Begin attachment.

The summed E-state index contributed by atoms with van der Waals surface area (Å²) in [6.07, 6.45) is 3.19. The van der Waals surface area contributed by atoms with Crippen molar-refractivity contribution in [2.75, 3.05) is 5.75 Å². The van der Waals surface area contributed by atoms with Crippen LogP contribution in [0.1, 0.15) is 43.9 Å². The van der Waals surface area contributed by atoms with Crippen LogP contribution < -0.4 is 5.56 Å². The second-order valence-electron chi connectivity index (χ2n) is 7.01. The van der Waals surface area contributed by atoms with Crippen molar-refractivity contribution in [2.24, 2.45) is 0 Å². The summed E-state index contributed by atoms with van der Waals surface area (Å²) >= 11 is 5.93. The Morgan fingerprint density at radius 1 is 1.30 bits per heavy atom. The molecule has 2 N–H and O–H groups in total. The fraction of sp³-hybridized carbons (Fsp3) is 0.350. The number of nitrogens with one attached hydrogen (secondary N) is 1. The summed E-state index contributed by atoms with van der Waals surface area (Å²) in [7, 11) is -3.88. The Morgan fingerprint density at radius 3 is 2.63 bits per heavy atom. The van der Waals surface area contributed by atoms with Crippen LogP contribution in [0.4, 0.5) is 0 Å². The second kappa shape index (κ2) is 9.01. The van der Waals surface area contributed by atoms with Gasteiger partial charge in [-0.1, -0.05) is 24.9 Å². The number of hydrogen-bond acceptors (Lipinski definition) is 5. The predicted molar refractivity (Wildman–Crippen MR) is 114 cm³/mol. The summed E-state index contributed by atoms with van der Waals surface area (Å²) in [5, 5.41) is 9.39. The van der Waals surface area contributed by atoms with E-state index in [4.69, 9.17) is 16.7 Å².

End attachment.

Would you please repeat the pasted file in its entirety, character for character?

The summed E-state index contributed by atoms with van der Waals surface area (Å²) in [6.07, 6.45) is 3.19. The van der Waals surface area contributed by atoms with Crippen molar-refractivity contribution in [2.75, 3.05) is 5.75 Å². The van der Waals surface area contributed by atoms with Crippen LogP contribution in [0.1, 0.15) is 43.9 Å². The van der Waals surface area contributed by atoms with Crippen LogP contribution < -0.4 is 5.56 Å². The second-order valence-electron chi connectivity index (χ2n) is 7.01. The van der Waals surface area contributed by atoms with Crippen molar-refractivity contribution in [2.24, 2.45) is 0 Å². The summed E-state index contributed by atoms with van der Waals surface area (Å²) >= 11 is 5.93. The Morgan fingerprint density at radius 1 is 1.30 bits per heavy atom. The molecule has 2 N–H and O–H groups in total. The fraction of sp³-hybridized carbons (Fsp3) is 0.350. The number of nitrogens with one attached hydrogen (secondary N) is 1. The summed E-state index contributed by atoms with van der Waals surface area (Å²) in [7, 11) is -3.88. The Morgan fingerprint density at radius 3 is 2.63 bits per heavy atom. The van der Waals surface area contributed by atoms with Crippen LogP contribution in [0.4, 0.5) is 0 Å². The second kappa shape index (κ2) is 9.01. The van der Waals surface area contributed by atoms with Gasteiger partial charge in [-0.1, -0.05) is 24.9 Å². The number of hydrogen-bond acceptors (Lipinski definition) is 5. The predicted molar refractivity (Wildman–Crippen MR) is 114 cm³/mol. The summed E-state index contributed by atoms with van der Waals surface area (Å²) in [5, 5.41) is 9.39. The van der Waals surface area contributed by atoms with E-state index in [4.69, 9.17) is 16.7 Å².